I've heard from a few people lately that the Democratic Party is headed for the same kind of intraparty demolition that continues to plague Republicans. According to this view, Democrats haven't reckoned with the looming entitlement disaster that will pit the party's moderates, pruning shears in hand, against its left, which will latch onto current Social Security and Medicare funding like a militant tree hugger around an ancient sequoia.
In addition, the left is furious at President Barack Obama for snooping on, well, apparently everyone and everything on the planet, and they will demand a politically perilous retrenchment of the national-security state from their next presidential nominee.
Oh, and one more thing: Inequality is accelerating under Obama's watch. So the soul of the next nominee will be pulled from one side by the Robert Rubin wing and from the other by Occupy Wall Streeters. Either one side will lose the tug of war, walking away embittered, or the candidate will be dismembered. Neither outcome is optimal.
This is the "Democratic crackup" context in which some are doubtless reading Noam Scheiber's New Republic cover story on a nascent conflict between Massachusetts Senator Elizabeth Warren and Hillary Clinton. Scheiber doesn't say the party is falling apart. He simply writes, compellingly, that Warren may be inclined to challenge Clinton if the current frontrunner for the 2016 Democratic presidential nomination doesn't strike a sufficiently populist stance.
I don't have a clue what Warren will do. I don't know what Clinton will do either for that matter, though she sure looks like a candidate. But I'm having a hard time following the crackup narrative for two reasons: consolidation and fear.
The most important challenge facing the Democratic Party isn't figuring out how to rectify rising entitlement spending and recurring budget deficits in the face of Republican opposition to taxes. (That can wait.) It is to sustain the Affordable Care Act. Every other task pales in comparison. If Obamacare fails, the Democratic Party fails, and the philosophy that drives it -- collective action by the national government to advance the common good -- takes a brutal hit.
If Obamacare's status isn't secure by 2015, the Republican assault on it will be more vicious than ever, with conservatives viewing 2016 as perhaps their last chance to uproot the law. Even if Obamacare has grown secure -- with enough of the right people enrolled on the exchanges, narrow fixes tailored to some of the law's losers and popular support growing -- it will probably still demand a concerted Democratic defense. Given the current paucity of Republican ideas, conservatives will almost certainly continue attacking Obamacare as a matter of identity.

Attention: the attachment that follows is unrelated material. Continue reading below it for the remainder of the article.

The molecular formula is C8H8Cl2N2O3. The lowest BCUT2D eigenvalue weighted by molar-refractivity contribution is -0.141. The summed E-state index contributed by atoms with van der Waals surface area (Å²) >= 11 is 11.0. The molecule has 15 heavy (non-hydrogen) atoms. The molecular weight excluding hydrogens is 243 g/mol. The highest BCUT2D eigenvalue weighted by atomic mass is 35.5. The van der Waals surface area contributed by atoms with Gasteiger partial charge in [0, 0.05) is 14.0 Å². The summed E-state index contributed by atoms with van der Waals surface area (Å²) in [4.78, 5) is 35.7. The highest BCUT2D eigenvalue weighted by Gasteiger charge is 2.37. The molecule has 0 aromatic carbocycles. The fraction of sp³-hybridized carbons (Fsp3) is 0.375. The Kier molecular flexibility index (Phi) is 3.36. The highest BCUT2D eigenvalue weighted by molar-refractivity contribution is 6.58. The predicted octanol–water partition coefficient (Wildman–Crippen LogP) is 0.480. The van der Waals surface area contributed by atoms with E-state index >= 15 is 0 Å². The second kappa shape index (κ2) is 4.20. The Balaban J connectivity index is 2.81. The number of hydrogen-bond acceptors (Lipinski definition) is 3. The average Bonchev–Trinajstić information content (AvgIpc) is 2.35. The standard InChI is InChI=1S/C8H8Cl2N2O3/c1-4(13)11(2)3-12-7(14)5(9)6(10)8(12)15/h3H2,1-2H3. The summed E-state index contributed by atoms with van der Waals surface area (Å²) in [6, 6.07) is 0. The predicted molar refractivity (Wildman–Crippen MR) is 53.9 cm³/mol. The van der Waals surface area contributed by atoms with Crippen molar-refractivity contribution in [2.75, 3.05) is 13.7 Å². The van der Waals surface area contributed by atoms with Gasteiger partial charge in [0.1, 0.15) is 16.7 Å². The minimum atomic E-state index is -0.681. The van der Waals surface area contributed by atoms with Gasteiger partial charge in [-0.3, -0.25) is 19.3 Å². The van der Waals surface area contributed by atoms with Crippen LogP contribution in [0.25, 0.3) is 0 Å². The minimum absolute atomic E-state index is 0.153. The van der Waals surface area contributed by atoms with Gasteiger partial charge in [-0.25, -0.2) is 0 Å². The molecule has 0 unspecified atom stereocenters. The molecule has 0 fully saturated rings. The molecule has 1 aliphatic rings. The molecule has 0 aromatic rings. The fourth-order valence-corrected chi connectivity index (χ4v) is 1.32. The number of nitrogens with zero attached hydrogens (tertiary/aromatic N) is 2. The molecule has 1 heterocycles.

The other factor likely to keep Democrats more united than not is fear. Democrats don't just say the new Republicans are crazy and dangerous; they genuinely believe it. As long as the Tea Party remains the fuel powering Republican politics, Democrats will bury their divisions just long enough to mount a solid resistance to the threat.
That doesn't mean there won't be fights or that Warren won't be the face of serious Democratic discontent. (Check out Joshua Green's smart piece here.) Someone is bound to run against Clinton; if not Warren then another challenger. What's more, the 2014 election could alter the party chemistry. In any case, grievances with Obama, Clinton and the Democratic establishment will no doubt be given a hearing all the way through 2016. But that's a long way from a party coming apart at the seams.
"I see no evidence whatsoever" of that, said Democratic media consultant Doc Sweitzer in an e-mail. "It's easy to stay united when the other side has formed a circular firing squad."
David Winston, a top strategist for Republican House leaders, had a similar reply: "Not sure I see that at this point," he wrote in an e-mail. "What is the choice being defined if it were Clinton versus Warren? Is that a choice that splits the moderates and the left because it is seen [as] a fundamental difference? Right now the Democrat challenge in setting things up for either [candidate] - is the struggling economy, and the management of the implementation of the ACA."
The hashtag #demsindisarray has recently, and amusingly, become popular on Twitter. (I associate it particularly with Slate's Dave Weigel.) It usually accompanies tweets on the latest Republican meltdown. Until recently, Democrats often were in disarray. Under Obama, Nancy Pelosi and Harry Reid, not so much. And it's quite possible that when they turn their attention from consolidating past gains and defending against a Republican Party they consider dangerous and loony, they will be in disarray again.
But as long as Obamacare is nestled in a baby carriage perched on the edge of a precipice, with one wheel dangling over the edge, the Democratic Party will band together in its effort to keep it from plummeting. And as long as Dr. Strangelove seems like a plausible Tea Party candidate for high office, Democrats will mostly resist the urge to commence shooting their own.
(Francis Wilkinson is a member of the Bloomberg View editorial board. Follow him on Twitter.)